Tuesday, April 28, 2009

100 days

Even though FDR's first 100 days are legendary, and serve as a benchmark for all future presidents who set out to change the direction of the country, an argument can be made that Roosevelt did not actually achieve as much in his first 100 days as Barack Obama has. The reason is that Roosevelt did not have as clear an idea of what he wanted to accomplish, or how to accomplish it, as the Obama team does.

It was interesting to get some historical perspective from Jonathan Alter's book The Defining Moment, which basically argues that Roosevelt was the perfect man at the exact moment he was needed, to restore Americans' confidence, make dramatic changes, and save capitalism. But Alter recognizes that Roosevelt took some steps in his first few months that almost everyone would now agree were counter-productive. Accepting the prevailing economic orthodoxy, he ordered massive cuts in federal spending, at the very time that the government should have been increasing the deficit to stimulate the economy. This probably delayed economic recovery. Roosevelt also set up the NRA, which started regulating business in a way that did not always generate more employment.

On the other hand, Roosevelt immediately started restoring the confidence of the American people, by means of his strong Inaugural Address and his reassuring fireside chats, and by a flurry of executive actions and legislation. Some of these actions, such as the Civilian Conservation Corps, the TVA, and the beginnings of securities regulation, unquestionably had lasting value. Roosevelt's most enduring accomplishment, the Social Security Act, did not come for several years, however.

President Obama did not have to face an economic crisis as difficult as we had in 1933, but he has had the challenge of setting a new direction in foreign policy at the same time as he had to deal with a very bad economy. So while keeping the banking system afloat (which was also of course Roosevelt's very first concern on taking office), and enacting a massive stimulus bill, he has also set the nation on a different course in Iraq and Afghanistan, and has already improved relations with both adversaries and allies.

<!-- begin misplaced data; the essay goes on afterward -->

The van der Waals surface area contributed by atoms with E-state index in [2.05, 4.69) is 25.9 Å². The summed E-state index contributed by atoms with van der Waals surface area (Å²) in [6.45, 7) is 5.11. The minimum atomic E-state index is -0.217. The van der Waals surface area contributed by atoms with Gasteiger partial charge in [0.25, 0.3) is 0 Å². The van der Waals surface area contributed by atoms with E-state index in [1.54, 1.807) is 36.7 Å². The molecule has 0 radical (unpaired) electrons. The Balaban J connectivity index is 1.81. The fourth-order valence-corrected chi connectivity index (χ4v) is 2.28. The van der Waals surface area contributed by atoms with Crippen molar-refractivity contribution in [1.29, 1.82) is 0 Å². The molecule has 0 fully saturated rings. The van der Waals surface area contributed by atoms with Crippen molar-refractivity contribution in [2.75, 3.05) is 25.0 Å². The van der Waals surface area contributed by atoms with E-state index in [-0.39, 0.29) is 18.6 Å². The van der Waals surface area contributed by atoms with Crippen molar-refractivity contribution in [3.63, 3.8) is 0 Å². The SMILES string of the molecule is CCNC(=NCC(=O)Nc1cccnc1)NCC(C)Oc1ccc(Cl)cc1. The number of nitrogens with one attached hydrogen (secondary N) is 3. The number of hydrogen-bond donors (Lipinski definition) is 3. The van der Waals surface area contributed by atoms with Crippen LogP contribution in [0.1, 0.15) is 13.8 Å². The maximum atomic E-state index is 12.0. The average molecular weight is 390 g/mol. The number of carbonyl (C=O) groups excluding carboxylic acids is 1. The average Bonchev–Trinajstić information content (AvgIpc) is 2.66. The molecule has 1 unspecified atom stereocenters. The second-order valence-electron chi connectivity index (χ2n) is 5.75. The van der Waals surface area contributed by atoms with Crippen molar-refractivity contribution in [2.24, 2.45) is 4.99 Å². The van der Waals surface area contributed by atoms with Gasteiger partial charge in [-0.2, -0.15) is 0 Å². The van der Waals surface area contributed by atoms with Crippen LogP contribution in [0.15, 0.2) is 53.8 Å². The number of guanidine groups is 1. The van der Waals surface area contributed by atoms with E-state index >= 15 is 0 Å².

President Obama has also managed to make a sharp break with the Bush administration, get his legislative agenda in motion, and start stabilizing the economy, without quite as much political room to maneuver as Roosevelt had. Things were so bad in 1933 that the American people would have tolerated near-dictatorial powers from the new administration. President Obama has had to work much more within the traditional political framework.

Friday, April 24, 2009

Further Down the Road to Socialism

Has the president finally gone too far? President Obama yesterday took the managers of some of the country's largest credit card companies to task for various practices that the president evidently finds offensive.

Why wasn't there more outcry about this latest interference with business prerogatives from the defenders of free market capitalism? People should be marching in the street to support their precious freedom to be charged 29% interest on outstanding balances! They should be demanding that the government stop interfering with these businesses' right to collect exorbitant late fees, and to change the terms of credit card agreements whenever they choose! Where is the anger about this latest example of government strong-arm tactics? If people don't stand up for their rights now, the next thing you know the government might bring back some quaint and outmoded concepts like usury.

At least Larry Summers understands that this issue is so boring he can snooze through the meeting. (AP photo, from New York Times article)

Tuesday, April 21, 2009

Dealing with Torture

Nobody seems entirely satisfied with the Obama administration's policy on past acts of torture committed by the CIA. The right attacks President Obama for making the torture memos public. The left attacks him for forswearing the prosecution of people who committed torture. In this case, not only are both sides ignoring the political realities that compel Obama's sensible policy, they are also both ignoring legal realities.